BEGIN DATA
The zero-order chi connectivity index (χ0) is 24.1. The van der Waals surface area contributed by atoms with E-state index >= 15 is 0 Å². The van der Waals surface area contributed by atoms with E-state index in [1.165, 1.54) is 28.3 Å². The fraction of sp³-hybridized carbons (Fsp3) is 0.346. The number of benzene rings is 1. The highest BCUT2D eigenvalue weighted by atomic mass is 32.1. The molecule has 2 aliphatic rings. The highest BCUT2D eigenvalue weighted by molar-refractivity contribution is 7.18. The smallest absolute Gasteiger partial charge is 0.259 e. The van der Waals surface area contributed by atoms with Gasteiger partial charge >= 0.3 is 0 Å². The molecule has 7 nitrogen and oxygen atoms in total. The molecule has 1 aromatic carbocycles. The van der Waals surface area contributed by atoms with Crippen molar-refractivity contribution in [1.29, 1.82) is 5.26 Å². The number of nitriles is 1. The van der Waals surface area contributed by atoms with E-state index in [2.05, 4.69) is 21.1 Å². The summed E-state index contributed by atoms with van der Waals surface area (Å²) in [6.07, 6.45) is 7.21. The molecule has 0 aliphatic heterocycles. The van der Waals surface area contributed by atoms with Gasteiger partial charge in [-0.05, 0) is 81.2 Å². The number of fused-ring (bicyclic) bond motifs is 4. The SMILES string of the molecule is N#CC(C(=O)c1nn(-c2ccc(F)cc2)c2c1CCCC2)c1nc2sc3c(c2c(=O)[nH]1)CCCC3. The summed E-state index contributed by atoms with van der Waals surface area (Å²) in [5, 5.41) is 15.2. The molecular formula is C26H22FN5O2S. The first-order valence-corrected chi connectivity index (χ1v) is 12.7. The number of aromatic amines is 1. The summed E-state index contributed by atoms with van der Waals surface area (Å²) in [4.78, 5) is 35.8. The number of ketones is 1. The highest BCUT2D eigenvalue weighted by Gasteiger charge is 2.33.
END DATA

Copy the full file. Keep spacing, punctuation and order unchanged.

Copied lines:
The zero-order chi connectivity index (χ0) is 24.1. The van der Waals surface area contributed by atoms with E-state index >= 15 is 0 Å². The van der Waals surface area contributed by atoms with E-state index in [1.165, 1.54) is 28.3 Å². The fraction of sp³-hybridized carbons (Fsp3) is 0.346. The number of benzene rings is 1. The highest BCUT2D eigenvalue weighted by atomic mass is 32.1. The molecule has 2 aliphatic rings. The highest BCUT2D eigenvalue weighted by molar-refractivity contribution is 7.18. The smallest absolute Gasteiger partial charge is 0.259 e. The van der Waals surface area contributed by atoms with Gasteiger partial charge >= 0.3 is 0 Å². The molecule has 7 nitrogen and oxygen atoms in total. The molecule has 1 aromatic carbocycles. The van der Waals surface area contributed by atoms with Crippen molar-refractivity contribution in [1.29, 1.82) is 5.26 Å². The number of nitriles is 1. The van der Waals surface area contributed by atoms with E-state index in [2.05, 4.69) is 21.1 Å². The summed E-state index contributed by atoms with van der Waals surface area (Å²) in [6.07, 6.45) is 7.21. The molecule has 0 aliphatic heterocycles. The van der Waals surface area contributed by atoms with Gasteiger partial charge in [-0.05, 0) is 81.2 Å². The number of fused-ring (bicyclic) bond motifs is 4. The SMILES string of the molecule is N#CC(C(=O)c1nn(-c2ccc(F)cc2)c2c1CCCC2)c1nc2sc3c(c2c(=O)[nH]1)CCCC3. The summed E-state index contributed by atoms with van der Waals surface area (Å²) in [5, 5.41) is 15.2. The molecular formula is C26H22FN5O2S. The first-order valence-corrected chi connectivity index (χ1v) is 12.7. The number of aromatic amines is 1. The summed E-state index contributed by atoms with van der Waals surface area (Å²) in [4.78, 5) is 35.8. The number of ketones is 1. The highest BCUT2D eigenvalue weighted by Gasteiger charge is 2.33.